• Mu Guiying . Decency (justice and loyalty are above all, it is important to keep your word), rancor (you cannot forgive insults), originality (very peculiar ideological positions), skillfully (+ 50% to money from vassals), commander (+2 to the combat power of iconic detachments ).
  • Arjuna . Decency (justice and loyalty are above all, it is important to keep your word), rancor (you cannot forgive insults), vindictiveness (the enemy must be destroyed at any cost), usurer (+2 to the money of the trading quarter), enthusiast (+ 100% to the scientific resource) ...
  • Tjilbruck . Philanthropy (happiness and freedom of people above all else), pacifism (negotiations and trade are better than open confrontation), hippies (it would be nice to be friends with everyone), charm (+50 to the stability of the city), conservative (+5 to the stability of the forest).
  • Midas . Composure (measure seven times, cut once), generosity (let the mistakes of the past remain in the past, the future is much more important), wealth (accumulates precious resources and does not seek to control all manufactories), capitalist (+ 15% to money), large trader ( + 100% income from trade routes).
  • Gilgamesh . Treachery (this leader does not hesitate to break contracts), flexibility (if the plan can be changed if necessary, this is a good plan), perseverance (never give up, victory at any cost), warrior (+1 to the combat power of iconic units), rogue (+5 to the industrial resource of the craft quarter).
  • Makeda . Openness (it is important to learn from others and be open to everything new), gullibility (it is important to build strong relationships), globalization (you need to assimilate as many independent cities as possible), patron (+ 25% to the cost of patronage), rogue (+2 to combat power detachment if the army is rented).
  • Progenitor (Ancestor) . Excitement (you need to use all your resources, even if it weakens the defense), adaptive (changes tactics in accordance with the needs), scout (+1 to the movement points of all units), colonialist (-25% to the cost of creating an outpost), wandering (better place outposts further apart).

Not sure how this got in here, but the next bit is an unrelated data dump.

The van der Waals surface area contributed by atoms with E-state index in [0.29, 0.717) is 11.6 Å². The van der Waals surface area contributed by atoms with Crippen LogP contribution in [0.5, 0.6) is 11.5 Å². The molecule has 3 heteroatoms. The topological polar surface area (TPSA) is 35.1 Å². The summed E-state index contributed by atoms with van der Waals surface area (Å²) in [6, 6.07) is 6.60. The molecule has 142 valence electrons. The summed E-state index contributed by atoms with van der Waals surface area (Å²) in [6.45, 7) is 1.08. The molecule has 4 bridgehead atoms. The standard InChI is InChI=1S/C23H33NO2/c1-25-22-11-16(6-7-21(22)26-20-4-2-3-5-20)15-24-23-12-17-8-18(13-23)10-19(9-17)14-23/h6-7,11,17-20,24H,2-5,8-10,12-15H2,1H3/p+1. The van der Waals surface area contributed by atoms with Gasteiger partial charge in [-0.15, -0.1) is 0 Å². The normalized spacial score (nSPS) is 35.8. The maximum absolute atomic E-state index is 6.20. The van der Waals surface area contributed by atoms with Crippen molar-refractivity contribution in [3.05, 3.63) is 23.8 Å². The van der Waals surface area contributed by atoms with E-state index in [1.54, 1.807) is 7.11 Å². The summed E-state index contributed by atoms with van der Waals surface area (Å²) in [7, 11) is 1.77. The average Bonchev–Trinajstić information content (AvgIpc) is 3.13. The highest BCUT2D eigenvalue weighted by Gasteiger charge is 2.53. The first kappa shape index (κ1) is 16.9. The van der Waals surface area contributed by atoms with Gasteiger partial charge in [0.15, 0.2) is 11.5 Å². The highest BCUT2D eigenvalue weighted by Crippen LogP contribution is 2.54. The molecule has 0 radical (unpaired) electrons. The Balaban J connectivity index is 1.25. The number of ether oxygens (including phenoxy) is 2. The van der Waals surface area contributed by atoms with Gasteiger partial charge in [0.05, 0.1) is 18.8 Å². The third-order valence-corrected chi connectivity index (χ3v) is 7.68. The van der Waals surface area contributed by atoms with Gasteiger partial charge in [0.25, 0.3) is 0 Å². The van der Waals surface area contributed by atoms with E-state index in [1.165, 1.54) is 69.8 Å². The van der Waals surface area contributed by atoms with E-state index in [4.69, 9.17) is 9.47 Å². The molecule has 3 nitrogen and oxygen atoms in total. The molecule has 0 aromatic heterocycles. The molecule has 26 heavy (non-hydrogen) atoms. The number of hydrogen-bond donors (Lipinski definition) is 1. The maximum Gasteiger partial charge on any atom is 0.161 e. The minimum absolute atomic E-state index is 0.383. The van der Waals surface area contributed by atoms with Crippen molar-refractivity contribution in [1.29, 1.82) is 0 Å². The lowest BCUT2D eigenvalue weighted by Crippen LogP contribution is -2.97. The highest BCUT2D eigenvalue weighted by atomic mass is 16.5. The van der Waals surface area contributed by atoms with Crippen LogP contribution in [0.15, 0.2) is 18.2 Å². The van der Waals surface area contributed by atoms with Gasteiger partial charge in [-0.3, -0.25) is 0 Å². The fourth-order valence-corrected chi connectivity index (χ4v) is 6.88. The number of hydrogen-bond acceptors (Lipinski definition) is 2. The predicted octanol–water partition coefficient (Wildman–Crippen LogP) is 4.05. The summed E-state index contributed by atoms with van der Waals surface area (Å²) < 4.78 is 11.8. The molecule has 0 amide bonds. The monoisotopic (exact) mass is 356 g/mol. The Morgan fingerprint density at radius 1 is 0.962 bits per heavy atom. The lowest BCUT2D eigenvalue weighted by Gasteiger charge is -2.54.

• Boudicca . Militarism (military power is the best means of achieving goals), composure (measure seven times, cut once), commander (+2 to the combat power of iconic units), crusader (+2 to the combat power of a detachment in territories influenced by other religions), revenge (the enemy must be destroyed at any cost).
  • Edgar . Closure (it is best to develop relationships with only a few empires), caution (doubts your intentions, so you need to make more efforts to convince him), esthete (+1 to the influence of the public quarter), geek (+ 10% to scientific resource), adherent (maintains ideological positions similar to other empires).
  • Gilgamesh . Treachery (this leader does not hesitate to break contracts), adaptive (changes tactics according to needs), warrior (+1 to combat power for iconic units), + 5% to industry in the creator quarter, never gives up, since victory is the only acceptable Exodus.
  • Lucy . Impulsiveness (words must be backed up by deeds, whatever the cost), adaptive (changes tactics according to needs), patron (+ 25% to the cost of patronage for free peoples), master (+ 50% money from vassals), inclusiveness (wants assimilate as many free peoples as possible).